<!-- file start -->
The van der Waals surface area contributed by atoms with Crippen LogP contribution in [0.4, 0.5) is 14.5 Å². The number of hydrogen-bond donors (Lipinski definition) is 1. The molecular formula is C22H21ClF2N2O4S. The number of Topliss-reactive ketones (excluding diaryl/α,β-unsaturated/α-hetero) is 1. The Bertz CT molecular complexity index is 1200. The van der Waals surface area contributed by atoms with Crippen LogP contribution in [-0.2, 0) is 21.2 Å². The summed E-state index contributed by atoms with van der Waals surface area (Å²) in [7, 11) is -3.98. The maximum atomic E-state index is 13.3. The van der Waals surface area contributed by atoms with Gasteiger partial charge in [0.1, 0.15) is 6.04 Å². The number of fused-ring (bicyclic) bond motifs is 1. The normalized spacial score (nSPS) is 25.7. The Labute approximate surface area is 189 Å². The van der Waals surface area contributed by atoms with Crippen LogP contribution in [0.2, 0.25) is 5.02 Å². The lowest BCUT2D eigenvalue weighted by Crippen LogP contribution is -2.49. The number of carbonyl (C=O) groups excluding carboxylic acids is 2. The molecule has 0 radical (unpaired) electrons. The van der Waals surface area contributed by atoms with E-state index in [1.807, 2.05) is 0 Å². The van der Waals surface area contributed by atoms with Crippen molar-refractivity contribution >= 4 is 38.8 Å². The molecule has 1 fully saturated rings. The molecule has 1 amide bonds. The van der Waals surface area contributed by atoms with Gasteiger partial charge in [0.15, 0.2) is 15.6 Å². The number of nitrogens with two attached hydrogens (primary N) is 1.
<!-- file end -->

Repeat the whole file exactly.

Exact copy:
The van der Waals surface area contributed by atoms with Crippen LogP contribution in [0.4, 0.5) is 14.5 Å². The number of hydrogen-bond donors (Lipinski definition) is 1. The molecular formula is C22H21ClF2N2O4S. The number of Topliss-reactive ketones (excluding diaryl/α,β-unsaturated/α-hetero) is 1. The Bertz CT molecular complexity index is 1200. The van der Waals surface area contributed by atoms with Crippen LogP contribution in [-0.2, 0) is 21.2 Å². The summed E-state index contributed by atoms with van der Waals surface area (Å²) in [7, 11) is -3.98. The maximum atomic E-state index is 13.3. The van der Waals surface area contributed by atoms with Gasteiger partial charge in [0.1, 0.15) is 6.04 Å². The number of fused-ring (bicyclic) bond motifs is 1. The normalized spacial score (nSPS) is 25.7. The Labute approximate surface area is 189 Å². The van der Waals surface area contributed by atoms with Crippen LogP contribution in [0.2, 0.25) is 5.02 Å². The lowest BCUT2D eigenvalue weighted by Crippen LogP contribution is -2.49. The number of carbonyl (C=O) groups excluding carboxylic acids is 2. The molecule has 0 radical (unpaired) electrons. The van der Waals surface area contributed by atoms with E-state index in [1.807, 2.05) is 0 Å². The van der Waals surface area contributed by atoms with Crippen molar-refractivity contribution >= 4 is 38.8 Å². The molecule has 1 fully saturated rings. The molecule has 1 amide bonds. The van der Waals surface area contributed by atoms with Gasteiger partial charge in [0.15, 0.2) is 15.6 Å². The number of nitrogens with two attached hydrogens (primary N) is 1.